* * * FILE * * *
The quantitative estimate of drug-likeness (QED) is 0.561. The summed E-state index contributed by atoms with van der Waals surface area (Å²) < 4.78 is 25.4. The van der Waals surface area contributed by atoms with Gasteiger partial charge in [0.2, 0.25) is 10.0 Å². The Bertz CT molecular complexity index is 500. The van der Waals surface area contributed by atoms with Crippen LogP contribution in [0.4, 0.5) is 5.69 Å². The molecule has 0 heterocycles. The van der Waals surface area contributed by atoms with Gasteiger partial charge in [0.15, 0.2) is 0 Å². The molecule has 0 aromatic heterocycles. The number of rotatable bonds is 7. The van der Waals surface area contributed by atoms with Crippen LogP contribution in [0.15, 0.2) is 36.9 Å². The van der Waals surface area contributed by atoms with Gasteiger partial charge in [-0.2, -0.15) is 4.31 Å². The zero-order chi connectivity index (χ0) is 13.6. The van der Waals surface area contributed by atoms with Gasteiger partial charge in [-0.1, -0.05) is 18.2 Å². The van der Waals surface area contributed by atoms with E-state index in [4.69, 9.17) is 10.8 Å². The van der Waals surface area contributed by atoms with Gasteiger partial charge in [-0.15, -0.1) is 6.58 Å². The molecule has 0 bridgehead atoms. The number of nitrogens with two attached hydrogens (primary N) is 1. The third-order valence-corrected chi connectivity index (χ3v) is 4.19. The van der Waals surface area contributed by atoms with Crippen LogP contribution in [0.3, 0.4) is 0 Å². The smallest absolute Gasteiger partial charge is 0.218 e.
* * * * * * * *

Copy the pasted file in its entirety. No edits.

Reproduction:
The quantitative estimate of drug-likeness (QED) is 0.561. The summed E-state index contributed by atoms with van der Waals surface area (Å²) < 4.78 is 25.4. The van der Waals surface area contributed by atoms with Gasteiger partial charge in [0.2, 0.25) is 10.0 Å². The Bertz CT molecular complexity index is 500. The van der Waals surface area contributed by atoms with Crippen LogP contribution in [0.4, 0.5) is 5.69 Å². The molecule has 0 heterocycles. The van der Waals surface area contributed by atoms with Gasteiger partial charge in [0.15, 0.2) is 0 Å². The molecule has 0 aromatic heterocycles. The number of rotatable bonds is 7. The van der Waals surface area contributed by atoms with Crippen LogP contribution in [0.15, 0.2) is 36.9 Å². The van der Waals surface area contributed by atoms with Gasteiger partial charge in [-0.2, -0.15) is 4.31 Å². The zero-order chi connectivity index (χ0) is 13.6. The van der Waals surface area contributed by atoms with Gasteiger partial charge in [-0.1, -0.05) is 18.2 Å². The van der Waals surface area contributed by atoms with E-state index in [4.69, 9.17) is 10.8 Å². The van der Waals surface area contributed by atoms with Gasteiger partial charge in [-0.15, -0.1) is 6.58 Å². The molecule has 0 bridgehead atoms. The number of nitrogens with two attached hydrogens (primary N) is 1. The third-order valence-corrected chi connectivity index (χ3v) is 4.19. The van der Waals surface area contributed by atoms with Crippen LogP contribution in [0.3, 0.4) is 0 Å². The smallest absolute Gasteiger partial charge is 0.218 e.